Speaking of fixtures, there are 6 different types of fixtures on the boat.
- Ceiling down lights - this is the majority with nearly 70 bulbs replaced
- Ceiling spot lights - There are probably a dozen of these.
- Wall sconces by the beds - a total of 4
- Exterior ceiling lights - figure another dozen
- Closet lights - probably 6 or 8
- Utility space lights - another dozen
- Engine room lights - 6 total
For those 7 different styles of fixture, 4 different types of bulbs were required.
All the bulbs being replaced were 20W each, and the replacement LEDs are all 2W each. That's a whopping 10x reduction in power. With a "bunch of lights" turned on the boat was initially drawing 25-30A at the panel. Now it's around 3 with the house lit up like a Christmas tree. This not only makes a huge dent in the battery drain while at anchor, and subsequent generator time to recharge, but it also greatly reduces the air conditioning heat load. All those incandescent lights were kicking off about 2500 BTU/hr of extra heat. When you consider that a small room air conditioner is about 5000 BTU/hr, you can get a feel for how much extra heat they created.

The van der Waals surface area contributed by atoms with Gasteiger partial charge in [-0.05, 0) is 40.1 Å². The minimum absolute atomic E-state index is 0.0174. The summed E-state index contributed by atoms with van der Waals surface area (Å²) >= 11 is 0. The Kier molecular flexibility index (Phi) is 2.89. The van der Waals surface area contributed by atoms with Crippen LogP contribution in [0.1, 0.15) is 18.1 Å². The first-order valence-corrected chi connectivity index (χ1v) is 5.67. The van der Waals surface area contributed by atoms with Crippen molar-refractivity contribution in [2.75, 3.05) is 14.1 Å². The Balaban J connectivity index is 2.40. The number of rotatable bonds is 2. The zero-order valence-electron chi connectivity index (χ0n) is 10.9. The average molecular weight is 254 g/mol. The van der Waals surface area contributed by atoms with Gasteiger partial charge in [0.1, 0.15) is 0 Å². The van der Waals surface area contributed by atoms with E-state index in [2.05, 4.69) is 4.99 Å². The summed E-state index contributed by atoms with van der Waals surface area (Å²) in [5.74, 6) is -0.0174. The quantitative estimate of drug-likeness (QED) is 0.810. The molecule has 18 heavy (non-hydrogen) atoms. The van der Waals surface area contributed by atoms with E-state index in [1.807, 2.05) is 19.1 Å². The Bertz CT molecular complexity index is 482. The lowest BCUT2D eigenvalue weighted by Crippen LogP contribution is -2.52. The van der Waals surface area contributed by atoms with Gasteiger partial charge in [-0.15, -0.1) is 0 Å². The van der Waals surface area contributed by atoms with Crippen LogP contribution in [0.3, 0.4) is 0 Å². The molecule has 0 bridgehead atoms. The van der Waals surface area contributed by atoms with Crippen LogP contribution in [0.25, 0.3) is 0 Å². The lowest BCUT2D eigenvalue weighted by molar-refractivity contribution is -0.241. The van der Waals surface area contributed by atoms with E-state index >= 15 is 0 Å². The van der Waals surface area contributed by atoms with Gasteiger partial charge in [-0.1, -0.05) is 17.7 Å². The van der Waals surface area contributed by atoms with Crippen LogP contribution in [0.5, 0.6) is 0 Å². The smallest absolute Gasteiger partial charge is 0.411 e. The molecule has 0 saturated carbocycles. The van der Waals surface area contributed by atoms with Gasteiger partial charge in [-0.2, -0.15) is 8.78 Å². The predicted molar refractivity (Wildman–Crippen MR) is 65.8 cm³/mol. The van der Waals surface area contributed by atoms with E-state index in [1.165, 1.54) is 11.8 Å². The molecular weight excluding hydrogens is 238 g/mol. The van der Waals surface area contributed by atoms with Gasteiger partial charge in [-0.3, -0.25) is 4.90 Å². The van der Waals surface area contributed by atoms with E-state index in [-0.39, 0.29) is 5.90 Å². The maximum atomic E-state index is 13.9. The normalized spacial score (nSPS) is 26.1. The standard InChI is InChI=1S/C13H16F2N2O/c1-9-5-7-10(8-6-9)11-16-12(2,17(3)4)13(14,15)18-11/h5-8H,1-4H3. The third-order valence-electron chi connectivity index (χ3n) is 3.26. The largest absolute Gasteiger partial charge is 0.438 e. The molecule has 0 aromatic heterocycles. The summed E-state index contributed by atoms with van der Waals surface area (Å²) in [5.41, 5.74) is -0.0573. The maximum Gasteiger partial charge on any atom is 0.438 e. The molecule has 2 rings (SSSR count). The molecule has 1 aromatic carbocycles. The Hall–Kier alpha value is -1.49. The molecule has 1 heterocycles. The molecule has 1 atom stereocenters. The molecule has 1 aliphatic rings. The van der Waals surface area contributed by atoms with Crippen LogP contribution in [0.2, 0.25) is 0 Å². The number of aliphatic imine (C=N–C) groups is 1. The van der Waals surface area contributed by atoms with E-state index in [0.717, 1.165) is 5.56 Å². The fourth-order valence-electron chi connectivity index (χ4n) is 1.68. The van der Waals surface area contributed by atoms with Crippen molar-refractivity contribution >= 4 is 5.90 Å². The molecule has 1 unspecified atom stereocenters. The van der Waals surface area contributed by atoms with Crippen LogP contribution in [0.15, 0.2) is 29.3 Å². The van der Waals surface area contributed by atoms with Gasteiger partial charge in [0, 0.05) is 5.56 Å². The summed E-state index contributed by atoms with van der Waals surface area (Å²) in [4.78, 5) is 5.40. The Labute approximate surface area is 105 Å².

I highly recommend this enhancement on any boat, especially those that spend any appreciable time at anchor. Making the change involves taking a careful inventory of all the light fixtures in the boat, and opening up one of each type to sort out exactly what type of bulb you will need. I used warm white LEDs through out to better match the feel of the original lights.
In addition to being more efficient, LEDs should last longer so you won't have to change them for years. Also, I wonder if they will tolerate being knocked around better than incandescent bulbs would with their fragile filaments.ReplyDelete
I hadn't thought of the AC savings. Good point.
Like you the first thing I do with any of my RV's is get rid of all the incandescent and halogen lights. It is a huge first step to making sure my solar array can displace my generator.ReplyDelete